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Re: [W3C docs] We should teach by example.

From: ~:'' ありがとうございました。 <j.chetwynd@btinternet.com>
Date: Mon, 9 Jul 2007 06:16:34 +0100
Message-Id: <94353A11-51B4-41E3-BCFC-D7392E25B807@btinternet.com>
Cc: Philip TAYLOR <Philip-and-LeKhanh@Royal-Tunbridge-Wells.Org>, "Michael(tm) Smith" <mike@w3.org>, Jon Barnett <jonbarnett@gmail.com>, "Michael A. Puls II" <shadow2531@gmail.com>, www-archive@w3.org
To: Karl Dubost <karl@w3.org>


There are good simple reasons that after more than ten years,  
developers following W3C specifications have not produced authoring  
tools appropriate to the general user.
It is that the users are not included in the W3C process, the  
teaching travels both ways, as any teacher will confirm**. The  
results is that the specifications aren't understood or 'tested' by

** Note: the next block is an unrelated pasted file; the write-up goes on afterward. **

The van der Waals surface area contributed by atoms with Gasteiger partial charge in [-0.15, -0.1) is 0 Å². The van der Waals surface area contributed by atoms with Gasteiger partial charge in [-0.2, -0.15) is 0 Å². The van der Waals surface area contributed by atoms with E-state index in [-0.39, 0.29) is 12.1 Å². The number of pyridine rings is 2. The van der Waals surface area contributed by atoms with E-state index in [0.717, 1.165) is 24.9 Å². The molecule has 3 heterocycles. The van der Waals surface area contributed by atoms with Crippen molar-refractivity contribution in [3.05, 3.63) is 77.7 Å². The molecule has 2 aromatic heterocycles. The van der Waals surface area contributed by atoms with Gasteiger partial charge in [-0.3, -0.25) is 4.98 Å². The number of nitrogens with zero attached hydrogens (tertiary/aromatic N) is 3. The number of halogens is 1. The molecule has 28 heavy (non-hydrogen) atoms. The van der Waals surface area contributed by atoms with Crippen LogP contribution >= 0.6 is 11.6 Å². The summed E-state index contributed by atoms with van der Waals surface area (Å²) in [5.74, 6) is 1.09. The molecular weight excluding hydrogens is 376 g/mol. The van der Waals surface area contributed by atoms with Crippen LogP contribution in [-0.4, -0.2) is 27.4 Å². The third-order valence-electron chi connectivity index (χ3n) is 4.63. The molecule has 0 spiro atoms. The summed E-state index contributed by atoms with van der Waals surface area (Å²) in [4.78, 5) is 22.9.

many people and have basic technical problems.

examples include such facts as:

current SVG specifications do not define how to or what partial SVG  
can be copy and pasted.
this makes authoring extremely and unnecessarily difficult for non- 
technical audiences.
Who may be used to being able to copy and paste images.

CSS can enable, but not disable audio: http://www.peepo.co.uk

Jonathan Chetwynd

I've long held the view that Turing test fails in the respect that it  
does not take account of the abilities of the listener, it assumes  
there is a standard intelligent human response. A human answer to why  
the sky is blue is context sensitive. Romance, age location will all  
effect the response. Significantly not only teachers, but parents and  
carers develop communication skills suited to the recipient...this  
can in the extreme case consist of "ga-ga".
not many adults make 'intelligent' and good teachers, and not all  
listeners will agree on which response is intelligent.
Received on Monday, 9 July 2007 05:23:32 UTC

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